Sunday, 5 October 2014

The Making of "Wilderness" - an album by The Housekeeping Society.

Avant Garde popsters "The Housekeeping Society" have a new album out. There's a link to it, right below this introduction. Rob Reed writes about the making of the album.

Ric Neale is sitting across the kitchen table, his hands around a cup of tea. I mentally scan him for signs of ageing. Receding hairline, maybe. Expanded stomach, crows feet, anything.

Nothing. What is he, some kind of bloody android? Why won't he age? Does he have a fountain of youth? A Dorian Grey-style portrait? Is that why no-one is allowed up into his attic? I bet it is.

I'm prevaricating because he's asked me how the 'Wilderness' blog is going and I'm wondering what to say. "I pretty much forgot all about it and haven't done anything," sounds kind of... lazy and unprofessional. Best lie.

"It is brilliant," I say. "Probably the best account of the making of an album anyone has ever written."

His perfect eyes widen in surprise. Damn it. I've gone too far. If anyone else has ever written about the making of an album - and I suspect this is a strong possibility - then my claim might unreasonably raise his expectations.

"That's very exciting." He says. "Could you put the blog up on the day the album is released?"

I can easily knock something up in a couple of weeks, I think. When is the album coming out?

October 6th. Monday. Two days time.

Oh dear.

I have two days to write twelve months worth of notes on the making of an album.

It can be done. As long as no-one else involved in making the album can remember what happened, I can pretty much just say what I like. Right?


Ric Neale is sitting across the kitchen table. Perfect hair, flat stomach, eyes like the ocean etc. He has a proposition for me.

Would I like to collaborate on the new Housekeeping Society album?

This comes as something of a surprise. Although Ric and I have done lots of musical bits together over the years, there has always been a palpable difference between our levels of musicality. You know how sometimes there'll be a news reporter trying to do a live broadcast from a murder scene, and some random guy decides to enliven it by doing a dance in the background? Well, that's basically the relationship. My guitar playing is the dancing guy, in this instance. The look of pained tolerance on the reporter's face... well, you get the idea.

I made my own album, ten years ago. It's called Intoxicated and I have literally hundreds of copies in the cellar if anyone wants one. At the time Ric listened to the finished product carefully, and said it was 'good', but pronounced with a silent 'for you'.

So you can imagine my surprise and delight at being asked to be involved. The plan, Ric says, is to develop the more experimental sound they'd worked on with their Orange Dog album.

Really? The one that utterly bewildered me and - on some tracks - made me physically shake with fear? That's the direction? Why? Why would anyone make more of that?

"That is my favourite of your albums," I say.


I sit in my study, surrounded by leads and guitar pedals. Ric has lent me these accessories with the strict instructions to create a totally new sound that no-one has ever made before.

I plug everything together. I succeed in making a sound that no-one has ever made before. It is a horrible sound, and this is why no-one has ever made it. If I play it any longer, the Cenobites from Hellraiser will arrive and pull me into hell.

I abandon art and just spend the rest of the day playing along to Marillion songs as loudly as I can. Maybe I can just persuade the others that the new sound they want is basically Marillion? That would be good.


Ric and I drive to Bradford to literally the coldest building in the world. There we meet Ivan Mack - the other member of the Housekeepers who looks like either a romantic hero from a French New Wave film, or the villain from a 90s video game. He is in charge of percussion and loops and things. I think.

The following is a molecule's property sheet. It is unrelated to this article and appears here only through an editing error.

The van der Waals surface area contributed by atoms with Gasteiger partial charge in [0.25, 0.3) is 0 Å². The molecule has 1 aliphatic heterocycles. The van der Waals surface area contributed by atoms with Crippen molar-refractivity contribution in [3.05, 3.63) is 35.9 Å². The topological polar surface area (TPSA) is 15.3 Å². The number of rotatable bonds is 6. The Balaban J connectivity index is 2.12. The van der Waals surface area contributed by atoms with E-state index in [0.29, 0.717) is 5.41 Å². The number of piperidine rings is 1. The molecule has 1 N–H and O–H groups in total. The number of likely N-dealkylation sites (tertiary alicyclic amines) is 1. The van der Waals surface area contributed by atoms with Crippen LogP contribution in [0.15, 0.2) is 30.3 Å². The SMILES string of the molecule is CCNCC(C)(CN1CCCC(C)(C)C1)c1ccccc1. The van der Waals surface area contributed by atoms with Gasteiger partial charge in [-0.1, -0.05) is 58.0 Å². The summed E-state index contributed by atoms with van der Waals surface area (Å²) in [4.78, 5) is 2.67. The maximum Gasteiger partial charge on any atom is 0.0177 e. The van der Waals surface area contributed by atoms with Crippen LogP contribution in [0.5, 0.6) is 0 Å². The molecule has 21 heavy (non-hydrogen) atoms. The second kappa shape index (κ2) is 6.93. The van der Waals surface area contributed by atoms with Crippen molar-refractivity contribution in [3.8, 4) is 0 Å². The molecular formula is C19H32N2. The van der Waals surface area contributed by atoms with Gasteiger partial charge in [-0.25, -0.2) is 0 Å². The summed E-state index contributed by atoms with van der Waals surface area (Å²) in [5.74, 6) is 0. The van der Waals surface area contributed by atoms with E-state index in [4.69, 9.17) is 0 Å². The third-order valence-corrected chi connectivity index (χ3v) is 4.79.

We set up our stuff. Ric had a variety of keyboards, one of which looks like something David Cronenberg would reject as 'too weird'. Ivan has some drums and a computer thing and ten thousand wires. I have my guitar and some pedals that I don't know how to use.

We noodle about with some ideas. I make a weird warping sound, by accident, that delights them. I stare at the pedals. What did I do? Why was it good?

Ivan and Ric talk to each other in a kind of musical shorthand that I pretend to understand. I occasionally try to contribute, in the same way that a dog might try to contribute to an episode of Question Time by barking at the television.

By the end of the session, we have got the rough shape of a few songs. One of them will resolve quite easily into "Is This a Place", the opening track on 'Wilderness'. We also create embryonic versions of 'Gone Too Far' and 'Rainclocks'. I try to sneak some Marillion-esque moments into 'Gone Too Far'. Ric and Ivan look at me with pity in their eyes. I pretend I was being ironic.

They know I wasn't being ironic.


Another couple of sessions in the terrifyingly cold theatre in Bradford. Outside, people lark about doing live action roleplaying. Inside we create a surprising amount of music.

Some of these things will never make it to the album. For Ric and Ivan, with their brains that constantly generate amazing melodies and rhythms, this is par for the course. For me, any musical idea that gets past my fumbling fingers and into the world is a surprising creature of beauty and should be shown to everyone. In this respect I am like those annoying parents who clutter social media with thousands of pictures of their child, no matter how ugly the thing is.

A lot of stuff is, however, taking shape. Weightlessness is developing into something pleasingly loud, though it is not yet the all-out freak show that will charge excitedly onto the album. The song that will become Ticket - still called Belearic at this point - is developing in a way that is utterly incomprehensible to me. I have, however, found an exciting shimmery sound to play over it, which pleases me.

We also come up with the initial idea for Way back to the Sun. This is special for me because at least the first three chords are my idea. That's right. My idea.

I'd better get my bloody photo on the sleeve now.


There is not going to be a photo of me on the album sleeve.